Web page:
Recently Gus soloed at UCLA. Well, I went along but only to hold his leash and provide car service. I honestly think if he had a license, he might have gone by himself. When we got there, he strutted through the huge marble lobby like he owned the place.
CHARLEY AND ELBEE We tried to tell him about Uber but he just didn’t get it.
While he was doing the lobby strut, a few people from administration happened to see us and invited Gus (and me) into their offices. They offered a rug to lie down on and a bowl of water any time we needed it so I think we know who they were trying to impress.
Up on the fourth floor, Gus worked the neuropsych units like a pro. From the kids, to the teens, to the adults, he knew how to behave with each group of patients. It was almost as if Charley and Elbee had coached him. With his tail wagging, he pranced up and down the halls as the younger kids took turns holding his leash with me. One little girl was so taken with him that she ran to her room and brought her special stuffed animal for him to take home. By the way, he started doing some tricks that I didn’t know were in his repertoire.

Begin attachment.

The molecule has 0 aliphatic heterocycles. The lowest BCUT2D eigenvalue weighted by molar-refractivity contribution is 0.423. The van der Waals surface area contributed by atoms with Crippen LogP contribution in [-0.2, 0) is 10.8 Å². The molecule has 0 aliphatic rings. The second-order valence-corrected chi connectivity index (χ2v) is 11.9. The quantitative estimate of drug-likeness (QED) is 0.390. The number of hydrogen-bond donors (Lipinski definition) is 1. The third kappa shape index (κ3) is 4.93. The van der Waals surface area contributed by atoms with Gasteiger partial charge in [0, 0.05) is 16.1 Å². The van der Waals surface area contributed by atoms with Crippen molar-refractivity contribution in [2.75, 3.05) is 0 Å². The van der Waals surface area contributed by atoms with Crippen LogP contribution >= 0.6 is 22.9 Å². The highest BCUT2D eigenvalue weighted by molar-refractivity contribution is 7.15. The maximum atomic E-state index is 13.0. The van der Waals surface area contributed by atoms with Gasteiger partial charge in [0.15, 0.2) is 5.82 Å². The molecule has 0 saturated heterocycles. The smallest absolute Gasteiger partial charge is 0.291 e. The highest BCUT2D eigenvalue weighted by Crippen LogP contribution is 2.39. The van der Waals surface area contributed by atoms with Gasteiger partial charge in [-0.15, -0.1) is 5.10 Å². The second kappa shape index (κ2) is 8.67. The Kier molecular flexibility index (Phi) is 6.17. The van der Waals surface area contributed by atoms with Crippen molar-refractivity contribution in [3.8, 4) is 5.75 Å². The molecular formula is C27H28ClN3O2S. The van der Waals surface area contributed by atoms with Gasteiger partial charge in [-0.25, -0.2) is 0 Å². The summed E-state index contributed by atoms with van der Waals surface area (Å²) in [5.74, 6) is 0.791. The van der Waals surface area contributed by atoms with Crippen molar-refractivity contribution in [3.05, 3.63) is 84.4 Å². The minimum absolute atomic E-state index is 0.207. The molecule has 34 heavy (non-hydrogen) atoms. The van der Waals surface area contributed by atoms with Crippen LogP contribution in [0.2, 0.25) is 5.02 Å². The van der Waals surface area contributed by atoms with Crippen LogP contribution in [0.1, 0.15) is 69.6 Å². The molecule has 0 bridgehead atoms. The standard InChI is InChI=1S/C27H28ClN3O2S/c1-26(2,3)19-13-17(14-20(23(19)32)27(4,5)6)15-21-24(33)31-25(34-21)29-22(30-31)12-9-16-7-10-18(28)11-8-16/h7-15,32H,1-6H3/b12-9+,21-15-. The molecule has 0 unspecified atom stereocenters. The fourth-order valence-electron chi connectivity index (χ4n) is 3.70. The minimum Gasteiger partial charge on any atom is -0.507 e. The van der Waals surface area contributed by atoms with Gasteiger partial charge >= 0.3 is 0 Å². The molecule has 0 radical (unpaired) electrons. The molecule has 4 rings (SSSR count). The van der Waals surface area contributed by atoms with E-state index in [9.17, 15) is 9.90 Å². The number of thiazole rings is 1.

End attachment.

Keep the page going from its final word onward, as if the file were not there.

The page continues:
CHARLEY AND ELBEE Of course we coached him. We have to protect our reputations. We’re practically doctors. Plus we’d get bored if we just sat around all day, so we chat. For fun we also help him work on his tricks.
Later in the morning, while we were waiting for my car, a woman quietly approached to thank me and to share how grateful she was for the work that we do with the dogs. She said her son was one of the patients that Gus had visited on the fourth floor and that it had made his day. She then walked away to wait for her car. It was one of those simple, touching moments that is its own reward.